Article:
Melanoma Cheat Sheet
In the United States, more than 29,000 women are diagnosed with melanoma annually. Risk factors and warning signs may include:
- I have fair skin and light eyes.
- I have many freckles.
- I've had severe, blistering sunburns as a child or adult.
- I have a family history of melanoma.
- I've had melanoma in the past.
- I have non-cancerous, unusual looking moles (called dysplastic nevi).
- I have more than 50 moles.
- I have an impaired immune system.
- I've been exposed to UV radiation from tanning salons and tanning beds.
- I often go outside between the hours of 10am-4pm without sun screen.
- A growth that increases in size and looks pearly, translucent, tan, brown, black, red, pink, or multicolored. For women, often on the lower legs, between the shoulders and hips.
- A mole that changes in color or in texture, takes on an uneven shape, gets larger, or is bigger than a pencil eraser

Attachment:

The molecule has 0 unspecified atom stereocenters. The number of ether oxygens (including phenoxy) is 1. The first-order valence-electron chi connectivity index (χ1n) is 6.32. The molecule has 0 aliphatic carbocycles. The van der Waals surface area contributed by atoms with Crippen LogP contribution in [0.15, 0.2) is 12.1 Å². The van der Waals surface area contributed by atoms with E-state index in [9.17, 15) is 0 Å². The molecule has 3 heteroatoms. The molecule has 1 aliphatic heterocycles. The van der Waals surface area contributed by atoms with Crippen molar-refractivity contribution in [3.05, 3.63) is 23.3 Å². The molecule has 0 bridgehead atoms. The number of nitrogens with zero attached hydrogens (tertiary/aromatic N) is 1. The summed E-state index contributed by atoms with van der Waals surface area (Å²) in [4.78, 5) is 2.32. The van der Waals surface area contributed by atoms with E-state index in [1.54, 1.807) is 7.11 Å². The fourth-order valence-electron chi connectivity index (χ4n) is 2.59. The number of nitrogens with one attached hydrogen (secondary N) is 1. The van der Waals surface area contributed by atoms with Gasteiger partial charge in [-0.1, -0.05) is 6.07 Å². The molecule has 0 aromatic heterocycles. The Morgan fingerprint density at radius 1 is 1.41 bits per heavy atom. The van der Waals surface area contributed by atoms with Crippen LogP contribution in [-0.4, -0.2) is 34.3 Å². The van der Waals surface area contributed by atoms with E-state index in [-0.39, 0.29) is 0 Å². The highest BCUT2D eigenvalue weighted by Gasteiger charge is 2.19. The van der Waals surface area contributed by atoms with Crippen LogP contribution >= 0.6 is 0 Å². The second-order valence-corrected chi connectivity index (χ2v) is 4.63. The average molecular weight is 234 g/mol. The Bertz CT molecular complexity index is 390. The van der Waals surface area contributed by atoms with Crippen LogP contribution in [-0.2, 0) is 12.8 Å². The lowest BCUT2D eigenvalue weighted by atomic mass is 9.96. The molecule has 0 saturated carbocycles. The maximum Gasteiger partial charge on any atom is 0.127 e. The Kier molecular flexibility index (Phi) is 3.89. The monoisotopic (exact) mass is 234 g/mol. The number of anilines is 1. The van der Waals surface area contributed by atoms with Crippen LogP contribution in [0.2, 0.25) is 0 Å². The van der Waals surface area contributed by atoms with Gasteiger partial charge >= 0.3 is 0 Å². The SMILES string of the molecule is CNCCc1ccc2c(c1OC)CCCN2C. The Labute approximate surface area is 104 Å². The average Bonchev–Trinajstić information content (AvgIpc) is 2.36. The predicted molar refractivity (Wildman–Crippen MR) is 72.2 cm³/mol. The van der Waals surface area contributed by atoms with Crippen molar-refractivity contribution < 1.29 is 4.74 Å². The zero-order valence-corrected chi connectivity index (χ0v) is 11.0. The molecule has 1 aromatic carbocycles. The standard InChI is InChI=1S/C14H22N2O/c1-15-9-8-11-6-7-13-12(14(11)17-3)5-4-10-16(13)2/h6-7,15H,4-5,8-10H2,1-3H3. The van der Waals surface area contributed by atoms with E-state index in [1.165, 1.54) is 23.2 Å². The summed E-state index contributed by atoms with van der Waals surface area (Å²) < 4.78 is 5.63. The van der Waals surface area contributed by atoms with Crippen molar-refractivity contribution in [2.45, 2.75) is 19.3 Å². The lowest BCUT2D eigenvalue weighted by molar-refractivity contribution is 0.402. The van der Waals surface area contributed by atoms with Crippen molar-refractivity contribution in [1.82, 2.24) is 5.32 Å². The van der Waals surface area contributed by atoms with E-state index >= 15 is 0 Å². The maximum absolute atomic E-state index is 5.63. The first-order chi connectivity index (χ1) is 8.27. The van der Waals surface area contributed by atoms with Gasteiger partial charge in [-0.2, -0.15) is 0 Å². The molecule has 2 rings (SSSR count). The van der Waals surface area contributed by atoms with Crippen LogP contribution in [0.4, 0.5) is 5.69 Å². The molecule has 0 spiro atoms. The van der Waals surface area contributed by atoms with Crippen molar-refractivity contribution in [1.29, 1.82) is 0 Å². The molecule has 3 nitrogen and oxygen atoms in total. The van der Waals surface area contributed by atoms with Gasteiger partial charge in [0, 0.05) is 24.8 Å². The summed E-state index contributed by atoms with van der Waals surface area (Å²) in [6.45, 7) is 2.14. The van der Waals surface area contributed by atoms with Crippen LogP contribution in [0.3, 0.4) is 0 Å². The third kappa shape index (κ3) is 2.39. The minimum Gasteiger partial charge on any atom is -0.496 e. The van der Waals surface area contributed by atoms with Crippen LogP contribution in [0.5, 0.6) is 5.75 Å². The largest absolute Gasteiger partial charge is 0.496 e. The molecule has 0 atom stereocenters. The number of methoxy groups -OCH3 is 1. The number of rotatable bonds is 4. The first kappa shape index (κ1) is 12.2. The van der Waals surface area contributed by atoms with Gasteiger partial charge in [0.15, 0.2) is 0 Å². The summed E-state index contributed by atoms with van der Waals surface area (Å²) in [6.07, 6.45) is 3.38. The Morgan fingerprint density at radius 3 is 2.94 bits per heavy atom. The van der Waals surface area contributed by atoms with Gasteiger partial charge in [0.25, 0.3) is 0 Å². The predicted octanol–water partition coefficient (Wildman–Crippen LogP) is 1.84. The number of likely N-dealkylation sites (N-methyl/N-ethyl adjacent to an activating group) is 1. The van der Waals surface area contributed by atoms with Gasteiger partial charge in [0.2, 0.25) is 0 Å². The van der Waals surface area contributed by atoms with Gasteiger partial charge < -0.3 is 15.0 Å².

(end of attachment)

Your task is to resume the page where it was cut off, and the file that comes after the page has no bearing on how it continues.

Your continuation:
- A spot or growth that continues to itch, hurt, crust, scab, fade, or bleed
- An open sore that lasts for more than 4 weeks, or heals and then reopens
- A scaly or crusty bump that is dry, rough, and pointed (sticks out like a horn) and may sometimes cause a pricking or tender feeling in the skin
Self-examine your skin regularly and know the pattern of moles, spots, freckles, and other marks on your skin so you can notice any changes. If you detect any changes in your skin or new growths, make an appointment with your doctor right away and discuss whether a biopsy is appropriate for you.
Contact The National Women’s Health Information Center for information on health insurance coverage or free clinics. Visit www.womenshealth.gov or call 1-800-994-9662.
Remember, early detection equals survival!
This information was reviewed by the Cancer Schmancer Medical Advisory Board.
Last reviewed August 2010.